Wed, 07/20/2011 - 10:49 | 1473656 gwar5
gwar5's picture

I'm kinda glad the pricks and liars use weasel words and rose-colored glasses when they editorialize the data.

It's better than white hats and black hats for separating the good from the bad.

Wed, 07/20/2011 - 10:49 | 1473658 anony
anony's picture

Larry is a fudge packer.

Wed, 07/20/2011 - 10:51 | 1473668 nscholten
nscholten's picture

Phoenix area had record sales in June.  Granted prices are still declining slightly except in certain areas where there are multiple offers.  Rental inventory is low with mulit-family occupancy well above 90% on apartment complexes; seeing alot of 94% to 96%.  New multi-family units are under construction. 

Look at this point the banks will release inventory when prices are stable or rising.  This is going to take another 4 to 7 years so month month data is not going to be the "zerohedge" collapse all are looking for.  Shit will just start another fucking war if we have too.

Wed, 07/20/2011 - 10:53 | 1473676 wang
wang's picture

record sales  - compared to???

Wed, 07/20/2011 - 10:59 | 1473711 nscholten
nscholten's picture

Ever.  Just the number...over 11,000 in one month

Wed, 07/20/2011 - 12:28 | 1474158 spartan117
spartan117's picture

Sales up, prices collapse.

http://www.mybudget360.com/desert-heat-melts-arizona-home-prices-phoenix...

Look at your median home prices.  Sales are doing well because prices are tanking.  You are down 70% from the highs. 

Wed, 07/20/2011 - 10:56 | 1473687 the not so migh...
the not so mighty maximiza's picture

a house vacant for 7 years in pheonix?  you will need a shovel to get rid of the mold.

Wed, 07/20/2011 - 10:59 | 1473718 nscholten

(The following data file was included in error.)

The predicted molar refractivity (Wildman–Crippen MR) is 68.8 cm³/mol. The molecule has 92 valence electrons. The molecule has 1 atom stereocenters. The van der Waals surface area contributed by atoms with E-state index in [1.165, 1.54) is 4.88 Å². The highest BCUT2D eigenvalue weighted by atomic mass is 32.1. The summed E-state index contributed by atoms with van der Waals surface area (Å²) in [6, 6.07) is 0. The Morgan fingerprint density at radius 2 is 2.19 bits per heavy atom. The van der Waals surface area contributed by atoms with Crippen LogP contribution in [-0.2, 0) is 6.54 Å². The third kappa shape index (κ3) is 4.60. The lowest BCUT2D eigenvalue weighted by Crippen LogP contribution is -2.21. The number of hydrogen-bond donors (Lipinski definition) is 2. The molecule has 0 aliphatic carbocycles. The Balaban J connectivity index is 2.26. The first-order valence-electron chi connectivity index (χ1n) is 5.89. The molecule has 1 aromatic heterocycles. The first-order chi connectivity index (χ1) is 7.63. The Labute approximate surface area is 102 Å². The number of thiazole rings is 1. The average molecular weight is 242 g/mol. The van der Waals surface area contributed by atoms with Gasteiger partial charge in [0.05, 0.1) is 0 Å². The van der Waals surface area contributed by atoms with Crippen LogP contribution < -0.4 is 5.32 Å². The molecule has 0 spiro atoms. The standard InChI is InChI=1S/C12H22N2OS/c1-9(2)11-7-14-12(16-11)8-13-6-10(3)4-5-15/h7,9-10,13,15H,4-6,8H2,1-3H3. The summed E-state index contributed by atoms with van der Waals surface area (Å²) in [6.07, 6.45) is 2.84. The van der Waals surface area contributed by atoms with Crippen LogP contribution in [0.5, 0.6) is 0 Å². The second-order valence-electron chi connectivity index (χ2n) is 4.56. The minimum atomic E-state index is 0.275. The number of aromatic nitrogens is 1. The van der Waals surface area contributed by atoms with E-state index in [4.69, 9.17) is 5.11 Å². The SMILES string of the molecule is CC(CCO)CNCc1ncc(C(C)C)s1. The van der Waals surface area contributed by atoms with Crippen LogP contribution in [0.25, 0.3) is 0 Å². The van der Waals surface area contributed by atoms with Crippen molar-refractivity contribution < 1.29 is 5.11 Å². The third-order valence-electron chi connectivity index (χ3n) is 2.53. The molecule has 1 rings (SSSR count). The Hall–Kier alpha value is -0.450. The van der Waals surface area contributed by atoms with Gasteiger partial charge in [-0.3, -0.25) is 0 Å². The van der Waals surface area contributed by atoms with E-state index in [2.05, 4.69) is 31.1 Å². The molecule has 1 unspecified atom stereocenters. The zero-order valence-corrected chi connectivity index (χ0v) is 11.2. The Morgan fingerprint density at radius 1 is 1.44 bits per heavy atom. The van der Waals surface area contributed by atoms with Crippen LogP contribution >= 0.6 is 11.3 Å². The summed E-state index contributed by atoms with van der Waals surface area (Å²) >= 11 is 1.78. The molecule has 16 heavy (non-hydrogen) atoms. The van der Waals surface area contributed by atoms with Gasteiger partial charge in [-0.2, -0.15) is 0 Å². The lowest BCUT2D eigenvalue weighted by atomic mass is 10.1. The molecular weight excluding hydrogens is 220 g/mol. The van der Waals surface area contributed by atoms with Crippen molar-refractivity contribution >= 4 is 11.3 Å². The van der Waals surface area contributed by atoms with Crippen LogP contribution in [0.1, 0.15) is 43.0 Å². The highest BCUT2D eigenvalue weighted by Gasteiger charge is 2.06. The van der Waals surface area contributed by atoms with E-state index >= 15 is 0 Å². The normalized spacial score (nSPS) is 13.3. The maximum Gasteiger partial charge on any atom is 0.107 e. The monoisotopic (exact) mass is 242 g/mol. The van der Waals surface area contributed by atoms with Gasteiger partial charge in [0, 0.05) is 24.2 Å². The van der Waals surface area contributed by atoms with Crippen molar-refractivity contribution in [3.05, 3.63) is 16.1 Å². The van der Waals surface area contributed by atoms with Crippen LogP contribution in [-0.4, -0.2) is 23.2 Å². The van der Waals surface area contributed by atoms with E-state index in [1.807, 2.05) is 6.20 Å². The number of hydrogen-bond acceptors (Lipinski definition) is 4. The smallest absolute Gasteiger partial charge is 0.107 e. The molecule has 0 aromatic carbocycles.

nscholten's picture

Ah ok... your point?

Wed, 07/20/2011 - 11:02 | 1473721 the not so migh...
the not so mighty maximiza's picture

banks will not be able to hold vacent houses for 7 years in stealth inventory.

Wed, 07/20/2011 - 11:03 | 1473733 nscholten
nscholten's picture

Bullsit.  How many years have they ben holding already??  Alocal bank in Wahsington state was taken over by the feds and gave the new bank 8 years to clear out the inventory.

Wed, 07/20/2011 - 11:06 | 1473749 nscholten
nscholten's picture

I was a real estate developer by trade.  Why do you think CRE hasn't collapsed.  It is because the banks can't take the product back and sell it.  We had a project and didn't meet equity so I asked the bank what they were going to do?  What do you think he said??  NOTHING!

Wed, 07/20/2011 - 11:37 | 1473894 the not so migh...
the not so mighty maximiza's picture

He told you "nothing" but I would not belive him.

Wed, 07/20/2011 - 11:07 | 1473756 Rainman
Rainman's picture

..mold in Phoenix ?? you need the shovel to get rid of the dead cockroaches.

Wed, 07/20/2011 - 11:07 | 1473754 Tuco Benedicto ...
Tuco Benedicto Pacifico Juan Maria Ramirez's picture

And a war would be good for the economy!?  Take that to myth busters!

 

Tuco Benedicto Pacifico Juan Maria Ramirez

Wed, 07/20/2011 - 11:27 | 1473825 Woodyg
Woodyg's picture

Currently banks can claim 1. The value if the mortgage 2. The monthly mortgage that was never received 3. Late fees that were never received - all as Receivables - even though the house is EMPTY and the banks WILL NEVER get those payments. The banks ONLY take the loss when the house sells - usually for less than the note, much less the missed pmts and fees. Take those monies off the books and the banks are Bankrupt - so the banks can't sell those houses - except a very few at a time in order to offset any profits.

Wed, 07/20/2011 - 10:54 | 1473679 sheeple2012
sheeple2012's picture

they just had ass clown Brian Westbury on Bloomberg radio, blamed it on the tornadoes in south and midwest, LOL

Wed, 07/20/2011 - 11:00 | 1473719 papaswamp
papaswamp's picture

ah ha!!! the weather! Always the safety comment. Next week it will be the excessive heat....

Wed, 07/20/2011 - 10:54 | 1473680 Blithering ORSA
Blithering ORSA's picture

How does this track w/ Consumer Durables?  When you stop to think about it, housing after the bubble is pretty much behaving the way a consumer durable would.  A few, really well-built and designed ones will be classics and pay huge investment dividends.  Most of them, by-and-large will lose tons of value after 15 years of fair wear and tear. 

Wed, 07/20/2011 - 10:59 | 1473714 Tuco Benedicto ...